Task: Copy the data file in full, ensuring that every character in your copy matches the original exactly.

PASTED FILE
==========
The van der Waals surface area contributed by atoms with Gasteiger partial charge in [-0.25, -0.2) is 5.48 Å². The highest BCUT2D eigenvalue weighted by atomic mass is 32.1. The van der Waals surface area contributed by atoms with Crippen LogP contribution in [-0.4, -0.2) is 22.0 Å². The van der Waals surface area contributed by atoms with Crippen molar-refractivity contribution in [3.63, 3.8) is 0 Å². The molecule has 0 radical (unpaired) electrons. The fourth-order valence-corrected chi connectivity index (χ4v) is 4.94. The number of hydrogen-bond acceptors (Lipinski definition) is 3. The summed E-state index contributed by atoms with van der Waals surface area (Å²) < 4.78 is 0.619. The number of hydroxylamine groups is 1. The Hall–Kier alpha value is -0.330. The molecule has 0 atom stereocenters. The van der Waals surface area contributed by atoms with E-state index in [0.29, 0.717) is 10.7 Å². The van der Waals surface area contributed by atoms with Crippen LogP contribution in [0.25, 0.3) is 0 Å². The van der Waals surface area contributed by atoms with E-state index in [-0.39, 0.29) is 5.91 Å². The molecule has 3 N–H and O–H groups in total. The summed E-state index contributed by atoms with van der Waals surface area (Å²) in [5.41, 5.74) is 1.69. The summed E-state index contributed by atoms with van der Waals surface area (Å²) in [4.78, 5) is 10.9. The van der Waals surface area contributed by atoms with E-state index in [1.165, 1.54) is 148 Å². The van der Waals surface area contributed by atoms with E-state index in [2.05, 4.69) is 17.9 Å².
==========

The van der Waals surface area contributed by atoms with Gasteiger partial charge in [-0.25, -0.2) is 5.48 Å². The highest BCUT2D eigenvalue weighted by atomic mass is 32.1. The van der Waals surface area contributed by atoms with Crippen LogP contribution in [-0.4, -0.2) is 22.0 Å². The van der Waals surface area contributed by atoms with Crippen molar-refractivity contribution in [3.63, 3.8) is 0 Å². The molecule has 0 radical (unpaired) electrons. The fourth-order valence-corrected chi connectivity index (χ4v) is 4.94. The number of hydrogen-bond acceptors (Lipinski definition) is 3. The summed E-state index contributed by atoms with van der Waals surface area (Å²) < 4.78 is 0.619. The number of hydroxylamine groups is 1. The Hall–Kier alpha value is -0.330. The molecule has 0 atom stereocenters. The van der Waals surface area contributed by atoms with E-state index in [0.29, 0.717) is 10.7 Å². The van der Waals surface area contributed by atoms with Crippen LogP contribution in [0.25, 0.3) is 0 Å². The van der Waals surface area contributed by atoms with E-state index in [-0.39, 0.29) is 5.91 Å². The molecule has 3 N–H and O–H groups in total. The summed E-state index contributed by atoms with van der Waals surface area (Å²) in [5.41, 5.74) is 1.69. The summed E-state index contributed by atoms with van der Waals surface area (Å²) in [4.78, 5) is 10.9. The van der Waals surface area contributed by atoms with E-state index in [1.165, 1.54) is 148 Å². The van der Waals surface area contributed by atoms with E-state index in [2.05, 4.69) is 17.9 Å².